The morning before Diwali, I racked my brains about how to escape Delhi. While the festive spirit was in full force, you could barely see the twinkling skyline amid the blanket of smog that had descended over the city like clockwork. Thus, in the evening, I found myself boarding an overnight bus to Manali from Kashmere Gate.
After travelling for 11 hours, I got down in a small town called Aut, which lay about 68 kilometres before Manali. It was around 5.45 in the morning and still quite dark. Barring a tiny sweet shop, most of the town was still fast asleep, with sudden gusts of cold air swirling through the empty roads. On enquiring at a tea stall, I found out that local buses only started operating around 7.30am, meaning I had more than an hour to while away before boarding a bus to Banjar, which led to the famous Tirthan Valley. With occasional directions from the one or two locals puttering about at the crack of dawn, I made my way towards the local bus stand, and waited.
The sun soon rose from behind the silhouette of the surrounding hills. I sipped on a piping hot cuppa of chai, and watched the bus stand start filling up with people, while the drivers washed their beloved rides and decorated them with flowers for Diwali.
In around an hour, the overstuffed bus made its way to Banjar in the Seraj region in Kullu district. I got down and boarded what I hoped would be my last bus ride. The final destination? Gushaini, a small village in Tirthan Valley, and my latest weekend getaway. I think most aren't familiar with this quaint and picturesque town, for Himachal Pradesh already has so much to see and savour. It is probably why the bus wasn't as crowded in the final stretch. After another 45 minutes through some crazy hairpin bends, I reached Gushaini, at the entrance of the Great Himalayan National Park.
I hadn't exactly planned the trip's logistics, especially lodging, so I asked villagers for advice. Immediately, one name came up: Raju Bharti’s Guest House, to be found without Google Maps. “Walk for a few minutes in the direction you came from, and you will come across a wooden bridge. Cross that and you will reach Raju’s cottage," instructed a local. I did as told, and soon found the tiny wooden bridge spanning the Tirthan. Gingerly going down stone steps to reach the river bank, I made my way across its rickety expanse, nervously feeling every old, crudely-cut wooden plank, while the river gushed underneath. Climbing up the stone steps onto firmer ground, I was welcomed by a wooden facade abound with climber plants and a captivating aura. It was one of the most attractive cottages I'd ever laid my eyes upon.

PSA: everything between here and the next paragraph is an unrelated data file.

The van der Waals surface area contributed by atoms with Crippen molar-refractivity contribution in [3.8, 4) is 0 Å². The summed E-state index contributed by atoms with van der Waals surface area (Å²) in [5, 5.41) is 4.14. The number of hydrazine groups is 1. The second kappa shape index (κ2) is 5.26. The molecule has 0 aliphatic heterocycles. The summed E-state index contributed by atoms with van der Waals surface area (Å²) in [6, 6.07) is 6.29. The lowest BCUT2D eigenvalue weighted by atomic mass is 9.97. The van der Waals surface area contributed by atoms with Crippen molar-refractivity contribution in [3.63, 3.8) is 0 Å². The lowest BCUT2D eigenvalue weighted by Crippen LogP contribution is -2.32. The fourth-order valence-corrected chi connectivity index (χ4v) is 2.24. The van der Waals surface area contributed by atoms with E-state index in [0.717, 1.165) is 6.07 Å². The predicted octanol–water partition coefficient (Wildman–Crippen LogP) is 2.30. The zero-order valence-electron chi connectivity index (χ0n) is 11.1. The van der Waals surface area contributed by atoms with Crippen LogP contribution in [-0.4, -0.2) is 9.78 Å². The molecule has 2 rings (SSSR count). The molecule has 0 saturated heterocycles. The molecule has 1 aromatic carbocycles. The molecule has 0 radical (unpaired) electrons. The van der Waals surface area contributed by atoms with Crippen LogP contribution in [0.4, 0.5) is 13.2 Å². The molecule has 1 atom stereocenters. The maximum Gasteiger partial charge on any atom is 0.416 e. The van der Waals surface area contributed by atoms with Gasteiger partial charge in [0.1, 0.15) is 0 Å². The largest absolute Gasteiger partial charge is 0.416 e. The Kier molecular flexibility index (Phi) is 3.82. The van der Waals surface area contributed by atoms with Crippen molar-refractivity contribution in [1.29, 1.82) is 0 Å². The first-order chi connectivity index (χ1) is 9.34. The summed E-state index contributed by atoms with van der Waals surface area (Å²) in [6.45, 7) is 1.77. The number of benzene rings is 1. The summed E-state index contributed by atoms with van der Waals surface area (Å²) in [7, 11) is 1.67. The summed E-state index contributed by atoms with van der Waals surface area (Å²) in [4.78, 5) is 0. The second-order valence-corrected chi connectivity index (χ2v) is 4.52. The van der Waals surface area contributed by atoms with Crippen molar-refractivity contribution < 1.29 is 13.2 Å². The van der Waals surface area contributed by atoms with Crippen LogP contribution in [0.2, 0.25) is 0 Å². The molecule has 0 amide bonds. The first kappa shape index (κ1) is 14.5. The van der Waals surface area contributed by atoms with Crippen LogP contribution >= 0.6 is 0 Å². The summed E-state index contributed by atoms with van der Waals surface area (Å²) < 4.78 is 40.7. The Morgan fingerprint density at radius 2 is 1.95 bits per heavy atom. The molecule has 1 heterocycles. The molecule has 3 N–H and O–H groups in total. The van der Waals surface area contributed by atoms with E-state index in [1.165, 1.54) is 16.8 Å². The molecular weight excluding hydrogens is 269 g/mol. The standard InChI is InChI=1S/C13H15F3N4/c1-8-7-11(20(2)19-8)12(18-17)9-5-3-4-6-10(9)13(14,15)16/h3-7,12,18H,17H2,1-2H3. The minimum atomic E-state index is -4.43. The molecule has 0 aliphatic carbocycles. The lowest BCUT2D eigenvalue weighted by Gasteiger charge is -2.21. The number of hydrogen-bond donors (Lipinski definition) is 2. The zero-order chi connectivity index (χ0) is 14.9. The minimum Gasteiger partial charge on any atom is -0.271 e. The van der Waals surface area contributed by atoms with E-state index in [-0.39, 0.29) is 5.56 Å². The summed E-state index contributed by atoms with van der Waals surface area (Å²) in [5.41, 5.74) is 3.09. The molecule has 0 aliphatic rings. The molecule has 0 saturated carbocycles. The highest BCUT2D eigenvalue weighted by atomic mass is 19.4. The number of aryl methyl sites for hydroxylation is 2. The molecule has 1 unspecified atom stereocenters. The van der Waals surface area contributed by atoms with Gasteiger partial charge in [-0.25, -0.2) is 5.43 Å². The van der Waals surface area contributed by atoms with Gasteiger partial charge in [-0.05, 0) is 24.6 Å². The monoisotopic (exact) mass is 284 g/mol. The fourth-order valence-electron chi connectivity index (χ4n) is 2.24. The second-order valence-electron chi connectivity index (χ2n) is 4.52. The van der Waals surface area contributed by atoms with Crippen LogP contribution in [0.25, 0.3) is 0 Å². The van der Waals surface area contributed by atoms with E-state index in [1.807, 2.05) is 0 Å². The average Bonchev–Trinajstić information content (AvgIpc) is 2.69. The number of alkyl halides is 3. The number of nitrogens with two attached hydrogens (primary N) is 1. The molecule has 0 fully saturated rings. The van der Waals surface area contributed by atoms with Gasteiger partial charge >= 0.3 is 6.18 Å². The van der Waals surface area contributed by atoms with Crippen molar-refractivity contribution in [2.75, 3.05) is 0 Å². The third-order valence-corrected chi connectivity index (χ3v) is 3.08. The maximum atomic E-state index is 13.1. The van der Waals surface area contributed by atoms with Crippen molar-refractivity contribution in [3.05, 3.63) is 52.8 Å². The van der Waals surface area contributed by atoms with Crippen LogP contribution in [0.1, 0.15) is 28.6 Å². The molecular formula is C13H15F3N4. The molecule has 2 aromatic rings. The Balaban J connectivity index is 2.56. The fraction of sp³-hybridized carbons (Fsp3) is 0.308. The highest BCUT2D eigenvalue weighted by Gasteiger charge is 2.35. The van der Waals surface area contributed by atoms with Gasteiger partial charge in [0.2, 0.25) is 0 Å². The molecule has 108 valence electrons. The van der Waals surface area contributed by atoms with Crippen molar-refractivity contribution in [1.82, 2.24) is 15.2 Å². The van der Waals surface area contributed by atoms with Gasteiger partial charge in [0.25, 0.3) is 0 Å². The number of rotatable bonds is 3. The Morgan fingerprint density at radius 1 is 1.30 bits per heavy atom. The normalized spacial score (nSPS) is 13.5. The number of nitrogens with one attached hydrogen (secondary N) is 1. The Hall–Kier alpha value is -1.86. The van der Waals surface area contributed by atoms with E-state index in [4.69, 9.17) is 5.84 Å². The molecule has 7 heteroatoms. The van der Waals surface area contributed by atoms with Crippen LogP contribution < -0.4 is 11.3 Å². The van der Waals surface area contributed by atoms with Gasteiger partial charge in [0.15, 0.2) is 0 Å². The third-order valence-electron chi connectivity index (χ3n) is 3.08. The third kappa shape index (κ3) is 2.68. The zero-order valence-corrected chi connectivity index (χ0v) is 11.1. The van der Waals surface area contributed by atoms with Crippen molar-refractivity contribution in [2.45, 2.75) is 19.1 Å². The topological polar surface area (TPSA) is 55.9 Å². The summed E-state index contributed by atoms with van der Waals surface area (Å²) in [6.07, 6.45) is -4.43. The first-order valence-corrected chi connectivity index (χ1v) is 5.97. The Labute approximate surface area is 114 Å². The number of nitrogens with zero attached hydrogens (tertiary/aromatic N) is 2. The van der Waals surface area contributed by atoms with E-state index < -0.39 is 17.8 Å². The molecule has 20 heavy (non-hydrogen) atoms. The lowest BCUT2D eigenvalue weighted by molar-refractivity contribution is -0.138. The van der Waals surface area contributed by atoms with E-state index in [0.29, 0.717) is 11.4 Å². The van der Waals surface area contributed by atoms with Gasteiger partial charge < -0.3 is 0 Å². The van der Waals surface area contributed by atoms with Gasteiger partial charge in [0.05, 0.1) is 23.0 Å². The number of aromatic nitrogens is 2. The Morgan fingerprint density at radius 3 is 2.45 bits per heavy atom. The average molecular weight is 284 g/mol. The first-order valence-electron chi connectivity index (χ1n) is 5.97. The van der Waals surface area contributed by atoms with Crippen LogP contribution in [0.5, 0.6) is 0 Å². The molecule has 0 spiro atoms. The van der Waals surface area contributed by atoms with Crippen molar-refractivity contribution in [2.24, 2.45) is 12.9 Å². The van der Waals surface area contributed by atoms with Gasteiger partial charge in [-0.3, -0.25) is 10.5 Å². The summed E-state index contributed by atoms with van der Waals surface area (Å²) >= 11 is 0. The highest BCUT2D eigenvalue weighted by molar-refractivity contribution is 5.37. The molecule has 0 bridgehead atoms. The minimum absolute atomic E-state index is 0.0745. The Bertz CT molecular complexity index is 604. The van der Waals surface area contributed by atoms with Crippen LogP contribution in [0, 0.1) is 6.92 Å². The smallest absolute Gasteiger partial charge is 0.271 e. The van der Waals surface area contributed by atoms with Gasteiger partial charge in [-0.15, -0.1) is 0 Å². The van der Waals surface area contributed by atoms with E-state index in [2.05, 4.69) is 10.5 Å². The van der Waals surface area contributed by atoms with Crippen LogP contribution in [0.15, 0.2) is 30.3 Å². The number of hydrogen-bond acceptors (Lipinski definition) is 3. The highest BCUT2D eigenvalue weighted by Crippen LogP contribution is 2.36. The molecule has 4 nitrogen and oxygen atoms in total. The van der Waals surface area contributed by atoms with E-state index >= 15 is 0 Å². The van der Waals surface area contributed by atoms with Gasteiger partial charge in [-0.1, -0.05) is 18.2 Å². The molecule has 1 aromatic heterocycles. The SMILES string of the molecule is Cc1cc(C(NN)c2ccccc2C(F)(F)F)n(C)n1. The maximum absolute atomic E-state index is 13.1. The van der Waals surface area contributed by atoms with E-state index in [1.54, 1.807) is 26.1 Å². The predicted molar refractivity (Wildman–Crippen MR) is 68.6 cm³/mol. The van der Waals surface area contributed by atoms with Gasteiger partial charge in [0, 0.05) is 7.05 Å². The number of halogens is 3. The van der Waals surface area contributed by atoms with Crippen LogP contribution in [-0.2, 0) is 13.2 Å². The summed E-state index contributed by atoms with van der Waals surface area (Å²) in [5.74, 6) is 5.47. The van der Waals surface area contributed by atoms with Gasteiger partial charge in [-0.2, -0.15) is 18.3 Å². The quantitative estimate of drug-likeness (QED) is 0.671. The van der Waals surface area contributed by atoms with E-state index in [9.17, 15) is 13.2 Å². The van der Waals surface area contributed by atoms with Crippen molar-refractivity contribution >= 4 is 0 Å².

Raju’s son showed me into a small, cosy room on the ground floor of the property, the small single bed looking particularly warm and welcoming after the strenuous bus shift saga. But the allure of Gushaini was a little too arresting for me to fall asleep. Instead, I gorged on a late breakfast of toast and scrambled eggs in the cottage's charming dining room. The place was filled with drawings, paintings and notes from the people who'd visited the cottage in the past, and I was filled with a keen sense of contentment at seeing all the artists that had passed through.
Childlike excitement soon bubbled forth, and I could barely wait to run to the river. The water was freezing, and I could barely dip my feet in, but the surroundings were too mesmerising to go back to the cottage. It wasn’t like I was on a junket, or pressed for time anyway, so I hiked upstream along the river, climbing onto boulders with much character, and skipping stones. Occasionally I sat balancing stones. An eight-rock pile took me about an hour, but I barely felt time go by. By the time I returned, lunch was ready, and I dug into a wholesome meal of rice, dal, a delicious chicken curry and fried trout (a freshwater must-have in the Himalaya). Sleep finally hit, waging a war as my eyelids attempted to put up a stiff fight. But it was a war I lost. Cocooned in a sweater, socks and thoughts of a morning well-spent, I slipped into dreamland.
My eyes finally opened around 7pm. A campfire had been set up in front of the cottage, and I joined the two other guests at the cottage. They were huddled around the fire to keep themselves toasty. I don't know how it began, with brief conversations breaking the gurgle of the river, but the night ended with this trio of strangers singing old Bollywood songs around the campfire.
I had to leave for Delhi at six in the morning the next day. Wanting to thank Mr Raju and his family for their generous hospitality, I decided to illustrate their cottage: one, to add the drawing to their collection in the dining room, and two, to keep as a memento. Who would've thought a Diwali away from family, friends and a glittering city could be so fulfilling?